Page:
For Release: Tuesday, October 3, 2006
On October 2, 2006, Charles Carl Roberts, reportedly armed with a 9 millimeter handgun and two shotguns, killed five young Amish girls in a one-room schoolhouse in Nickel Mines, Pennsylvania. The incident is consistent with the patterns associated with most murder-suicides in which emotionally distraught, suicidal individuals use firearms to claim more victims.
The May 2006 Violence Policy Center (VPC) study “American Roulette: Murder-Suicide in the United States,” (see http://vpc.org/studies/amroul2006.pdf for study, http://vpc.org/press/0605amroul.htm for press release) is one of the largest and most comprehensive studies of murder-suicide ever conducted.
During the study period (January 1, 2005, through June 30, 2005) 18 murder-suicides occurred in Pennsylvania, claiming 41 lives. This placed Pennsylvania first in the nation (tied with Texas, 18 murder-suicide incidents claiming 42 lives) for the largest number of murder-suicide incidents.
The study used a national clipping service and Internet survey tools to collect every murder-suicide that occurred in America during the six-month period. It found that at least 591 Americans died in 264 murder-suicides–an average of more than 10 murder-suicides a week. Using these figures, the VPC estimates that nearly 1,200 Americans die each year in murder-suicides.
The incident in the Amish school shooting follows the general patterns of murder-suicide nationally in that:
- Ninety-four percent of the offenders in murder-suicides were male.
- Ninety-two percent of all murder-suicides involved a firearm.
- Forty-seven children and teens under the age of 18 were victims in murder-suicides.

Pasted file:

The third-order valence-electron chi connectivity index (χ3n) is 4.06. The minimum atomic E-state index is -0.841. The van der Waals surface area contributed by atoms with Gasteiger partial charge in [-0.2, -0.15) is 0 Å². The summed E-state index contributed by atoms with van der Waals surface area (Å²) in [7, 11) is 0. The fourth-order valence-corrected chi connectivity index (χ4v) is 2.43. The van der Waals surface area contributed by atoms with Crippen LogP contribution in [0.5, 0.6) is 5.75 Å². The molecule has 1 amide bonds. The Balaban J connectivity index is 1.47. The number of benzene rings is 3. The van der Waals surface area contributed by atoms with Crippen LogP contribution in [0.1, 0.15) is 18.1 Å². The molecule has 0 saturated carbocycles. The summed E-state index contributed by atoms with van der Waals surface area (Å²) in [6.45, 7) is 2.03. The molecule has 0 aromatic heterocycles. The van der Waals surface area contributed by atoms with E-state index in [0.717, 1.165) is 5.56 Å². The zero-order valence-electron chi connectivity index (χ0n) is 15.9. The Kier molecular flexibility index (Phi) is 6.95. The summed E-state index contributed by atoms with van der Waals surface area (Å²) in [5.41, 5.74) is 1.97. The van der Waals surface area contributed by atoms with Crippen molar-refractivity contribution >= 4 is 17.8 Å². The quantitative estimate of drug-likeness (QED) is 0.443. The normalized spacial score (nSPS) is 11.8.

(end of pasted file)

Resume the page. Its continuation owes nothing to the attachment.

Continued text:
- Most murderers in murder-suicides are older than their victims.
The school shooting diverged from the general patterns of murder-suicide nationally in that:
- The shooter was not related to the victims: seventy-four percent of all murder-suicides involved an intimate partner (spouse, common-law spouse, ex-spouse, or boyfriend/girlfriend). Of these, 96 percent were females killed by their intimate partners.
- The incident occurred away from home: seventy-five percent of murder-suicides occurred in the home.
Pennsylvania has weak gun laws. Aside from a law requiring that background checks be performed on private handgun transfers, Pennsylvania’s gun laws are hardly more stringent than the minimal federal laws. The state also has a liberal concealed handgun law.
Pennsylvania ranked 29th in the nation for overall rate of gun-related death in 2003, the latest year for which statistics are available. Neighboring New York and New Jersey ranked far below at 45th and 46th respectively. Both states have far more stringent gun laws than does Pennsylvania.